During my teen years on a farm in southeast Iowa, my summer job was to move our flock of about 500 sheep from pasture to pasture at the appropriate times. Some people would have called me a shepherd, but I called myself a pasture steward, because my family had taught me that before you could be a shepherd you had to have a healthy pasture. I didn’t just regulate how long the sheep stayed on one patch. I worked long and often hot days cutting down bull thistle and nettles, fighting back multiflora rose, repairing fence, reseeding sections, and studying drainage and grazing patterns. I paid attention to weather forecasts and I spent hours walking throughout the pastures to the point that I knew the fine detail of each one’s condition and potential.
Today my view is a lot better than the backsides of 500 sheep; but the work, well, it’s kind of the same. Only instead of taking care of a pasture, together we are caring about the things we share in common, which build a strong Iowa.
For any community – virtual, social, or physical – to thrive, there must be those who care for the things we hold in common, but for which none of us has actual individual responsibility. Frances Moore Lappé put it this way: “How do we protect, not what we own individually, but those indivisible goods we inherit, share, and yearn to pass on unharmed or enriched to our children?” This idea is well documented in environmental issues, but no less important in other community assets. Caring for the commons is an act of individual stewardship (long-term care for a resource for the benefit of oneself and others, including the resource itself). Caring for the commons means more than just regulating. We must be caretakers in a system, nurturing cooperation in society and sharing goods and thoughtfulness of generations to come.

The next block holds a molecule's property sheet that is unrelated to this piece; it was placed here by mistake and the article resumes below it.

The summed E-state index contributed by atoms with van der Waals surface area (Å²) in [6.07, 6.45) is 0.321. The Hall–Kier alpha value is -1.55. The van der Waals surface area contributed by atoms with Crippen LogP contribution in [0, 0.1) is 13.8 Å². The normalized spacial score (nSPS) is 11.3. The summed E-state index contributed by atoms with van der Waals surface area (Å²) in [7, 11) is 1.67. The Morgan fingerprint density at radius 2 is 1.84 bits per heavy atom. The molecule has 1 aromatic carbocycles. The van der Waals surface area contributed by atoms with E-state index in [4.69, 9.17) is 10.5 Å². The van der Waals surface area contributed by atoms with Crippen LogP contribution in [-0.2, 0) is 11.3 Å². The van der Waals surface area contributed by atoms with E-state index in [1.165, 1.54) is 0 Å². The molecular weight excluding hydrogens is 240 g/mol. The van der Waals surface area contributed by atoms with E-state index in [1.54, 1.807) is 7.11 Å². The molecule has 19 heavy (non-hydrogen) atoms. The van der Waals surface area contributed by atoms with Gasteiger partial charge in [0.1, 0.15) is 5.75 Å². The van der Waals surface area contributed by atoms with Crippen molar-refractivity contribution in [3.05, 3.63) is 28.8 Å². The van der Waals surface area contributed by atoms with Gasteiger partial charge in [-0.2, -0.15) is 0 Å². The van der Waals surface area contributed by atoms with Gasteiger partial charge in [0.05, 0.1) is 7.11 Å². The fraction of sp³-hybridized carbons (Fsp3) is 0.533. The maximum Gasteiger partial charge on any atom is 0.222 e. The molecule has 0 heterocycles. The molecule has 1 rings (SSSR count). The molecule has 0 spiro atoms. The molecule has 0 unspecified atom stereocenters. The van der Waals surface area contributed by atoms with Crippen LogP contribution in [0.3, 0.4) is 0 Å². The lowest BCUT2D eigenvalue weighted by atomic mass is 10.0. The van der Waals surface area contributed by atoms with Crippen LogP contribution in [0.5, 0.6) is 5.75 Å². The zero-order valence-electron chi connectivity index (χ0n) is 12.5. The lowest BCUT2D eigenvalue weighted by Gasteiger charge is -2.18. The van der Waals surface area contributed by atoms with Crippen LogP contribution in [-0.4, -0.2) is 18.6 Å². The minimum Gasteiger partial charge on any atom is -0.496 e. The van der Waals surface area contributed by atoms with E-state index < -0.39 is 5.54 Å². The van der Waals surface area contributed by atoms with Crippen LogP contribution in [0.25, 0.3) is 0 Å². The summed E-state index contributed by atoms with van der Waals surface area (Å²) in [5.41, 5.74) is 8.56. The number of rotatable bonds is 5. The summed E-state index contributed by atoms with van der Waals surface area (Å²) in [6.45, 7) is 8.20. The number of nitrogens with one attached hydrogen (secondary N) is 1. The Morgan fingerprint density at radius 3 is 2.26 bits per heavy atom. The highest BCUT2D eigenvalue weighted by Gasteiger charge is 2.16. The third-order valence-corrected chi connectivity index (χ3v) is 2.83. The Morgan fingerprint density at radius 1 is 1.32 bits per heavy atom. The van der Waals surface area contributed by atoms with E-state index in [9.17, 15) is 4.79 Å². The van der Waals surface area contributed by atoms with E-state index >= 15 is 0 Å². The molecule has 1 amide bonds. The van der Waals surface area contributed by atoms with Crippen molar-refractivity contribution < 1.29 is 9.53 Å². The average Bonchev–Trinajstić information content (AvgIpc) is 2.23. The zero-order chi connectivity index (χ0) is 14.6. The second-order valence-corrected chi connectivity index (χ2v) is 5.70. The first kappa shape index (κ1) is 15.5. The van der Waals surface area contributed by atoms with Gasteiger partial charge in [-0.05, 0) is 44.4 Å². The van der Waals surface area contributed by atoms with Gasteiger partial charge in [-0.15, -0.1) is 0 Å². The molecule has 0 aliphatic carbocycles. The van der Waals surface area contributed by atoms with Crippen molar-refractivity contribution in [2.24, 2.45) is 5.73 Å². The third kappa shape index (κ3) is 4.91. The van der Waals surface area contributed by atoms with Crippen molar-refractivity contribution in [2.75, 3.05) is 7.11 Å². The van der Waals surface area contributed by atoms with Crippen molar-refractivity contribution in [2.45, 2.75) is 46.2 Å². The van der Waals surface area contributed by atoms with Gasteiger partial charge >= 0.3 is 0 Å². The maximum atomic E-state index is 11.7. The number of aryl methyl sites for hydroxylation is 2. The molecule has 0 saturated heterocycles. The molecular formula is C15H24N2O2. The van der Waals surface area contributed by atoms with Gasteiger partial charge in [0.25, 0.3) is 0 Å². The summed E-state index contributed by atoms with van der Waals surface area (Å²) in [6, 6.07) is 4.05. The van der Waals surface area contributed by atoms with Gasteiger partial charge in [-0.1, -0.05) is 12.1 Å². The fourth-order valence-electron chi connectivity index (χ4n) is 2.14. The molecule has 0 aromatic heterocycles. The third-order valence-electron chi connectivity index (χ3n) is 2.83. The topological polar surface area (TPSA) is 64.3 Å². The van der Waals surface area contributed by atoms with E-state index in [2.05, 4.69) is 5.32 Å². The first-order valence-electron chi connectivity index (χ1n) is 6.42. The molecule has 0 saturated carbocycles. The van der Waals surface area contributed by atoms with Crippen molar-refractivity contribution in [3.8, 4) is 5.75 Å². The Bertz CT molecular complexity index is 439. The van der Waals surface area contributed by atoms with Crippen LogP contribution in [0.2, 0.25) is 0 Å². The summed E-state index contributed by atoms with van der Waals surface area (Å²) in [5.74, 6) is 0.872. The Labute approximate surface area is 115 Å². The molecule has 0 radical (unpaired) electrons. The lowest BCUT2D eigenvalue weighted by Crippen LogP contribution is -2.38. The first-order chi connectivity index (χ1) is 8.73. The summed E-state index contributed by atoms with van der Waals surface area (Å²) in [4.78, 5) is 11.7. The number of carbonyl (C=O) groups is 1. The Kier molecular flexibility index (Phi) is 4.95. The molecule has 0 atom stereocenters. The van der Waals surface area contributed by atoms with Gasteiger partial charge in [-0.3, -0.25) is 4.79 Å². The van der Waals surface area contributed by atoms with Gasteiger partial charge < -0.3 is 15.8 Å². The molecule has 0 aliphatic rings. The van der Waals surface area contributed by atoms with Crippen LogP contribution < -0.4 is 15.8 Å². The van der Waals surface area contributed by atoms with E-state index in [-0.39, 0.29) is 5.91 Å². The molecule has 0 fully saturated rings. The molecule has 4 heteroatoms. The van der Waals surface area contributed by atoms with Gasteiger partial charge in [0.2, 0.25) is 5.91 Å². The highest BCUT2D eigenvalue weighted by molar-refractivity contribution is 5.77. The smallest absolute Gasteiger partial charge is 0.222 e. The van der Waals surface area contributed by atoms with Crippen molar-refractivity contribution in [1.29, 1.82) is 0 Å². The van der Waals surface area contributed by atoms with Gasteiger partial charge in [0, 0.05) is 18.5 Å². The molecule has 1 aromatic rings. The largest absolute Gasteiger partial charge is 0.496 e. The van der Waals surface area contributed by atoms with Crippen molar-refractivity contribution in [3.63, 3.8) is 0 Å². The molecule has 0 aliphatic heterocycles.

Within environmental stewardship, the notion has even generated a fable, “The Tragedy of the Commons,” in which ecologist Garrett Hardin pointed out that if each individual attempts to take more than his or her share by even a small amount, the consequences can be devastating. Hardin said education could counteract our natural tendency to do the wrong thing, but with each new generation the basis for this knowledge must be constantly refreshed. In ISU Extension and Outreach, we are the stewards of this engagement mission. That’s how we care for the commons. Our land grant mission is our legacy – offering opportunity, providing access, and sharing knowledge with all. See you there.
P.S. You can follow me on Twitter @cathannkress.